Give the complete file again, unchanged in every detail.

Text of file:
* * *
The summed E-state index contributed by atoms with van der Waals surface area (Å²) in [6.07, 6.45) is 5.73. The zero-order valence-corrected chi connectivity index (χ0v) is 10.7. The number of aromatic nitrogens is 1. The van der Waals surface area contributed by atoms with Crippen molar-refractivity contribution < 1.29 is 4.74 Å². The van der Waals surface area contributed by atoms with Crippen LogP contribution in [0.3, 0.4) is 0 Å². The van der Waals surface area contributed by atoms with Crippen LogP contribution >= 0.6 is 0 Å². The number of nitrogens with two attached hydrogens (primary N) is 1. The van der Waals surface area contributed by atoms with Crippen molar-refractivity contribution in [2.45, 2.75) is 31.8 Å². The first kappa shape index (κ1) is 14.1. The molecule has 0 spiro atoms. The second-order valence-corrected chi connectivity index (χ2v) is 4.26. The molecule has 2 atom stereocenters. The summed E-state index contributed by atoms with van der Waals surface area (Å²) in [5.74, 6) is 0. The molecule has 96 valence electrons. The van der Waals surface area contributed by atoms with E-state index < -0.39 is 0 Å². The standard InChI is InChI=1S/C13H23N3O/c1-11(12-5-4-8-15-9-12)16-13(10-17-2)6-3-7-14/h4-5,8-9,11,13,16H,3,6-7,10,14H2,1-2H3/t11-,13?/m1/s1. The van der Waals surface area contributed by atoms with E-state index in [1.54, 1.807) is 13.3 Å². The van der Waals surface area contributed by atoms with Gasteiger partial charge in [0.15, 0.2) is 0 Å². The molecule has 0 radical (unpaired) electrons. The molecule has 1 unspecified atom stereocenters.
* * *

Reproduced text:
The summed E-state index contributed by atoms with van der Waals surface area (Å²) in [6.07, 6.45) is 5.73. The zero-order valence-corrected chi connectivity index (χ0v) is 10.7. The number of aromatic nitrogens is 1. The van der Waals surface area contributed by atoms with Crippen molar-refractivity contribution < 1.29 is 4.74 Å². The van der Waals surface area contributed by atoms with Crippen LogP contribution in [0.3, 0.4) is 0 Å². The van der Waals surface area contributed by atoms with Crippen LogP contribution >= 0.6 is 0 Å². The number of nitrogens with two attached hydrogens (primary N) is 1. The van der Waals surface area contributed by atoms with Crippen molar-refractivity contribution in [2.45, 2.75) is 31.8 Å². The first kappa shape index (κ1) is 14.1. The molecule has 0 spiro atoms. The second-order valence-corrected chi connectivity index (χ2v) is 4.26. The molecule has 2 atom stereocenters. The summed E-state index contributed by atoms with van der Waals surface area (Å²) in [5.74, 6) is 0. The molecule has 96 valence electrons. The van der Waals surface area contributed by atoms with E-state index < -0.39 is 0 Å². The standard InChI is InChI=1S/C13H23N3O/c1-11(12-5-4-8-15-9-12)16-13(10-17-2)6-3-7-14/h4-5,8-9,11,13,16H,3,6-7,10,14H2,1-2H3/t11-,13?/m1/s1. The van der Waals surface area contributed by atoms with E-state index in [1.54, 1.807) is 13.3 Å². The van der Waals surface area contributed by atoms with Gasteiger partial charge in [0.15, 0.2) is 0 Å². The molecule has 0 radical (unpaired) electrons. The molecule has 1 unspecified atom stereocenters.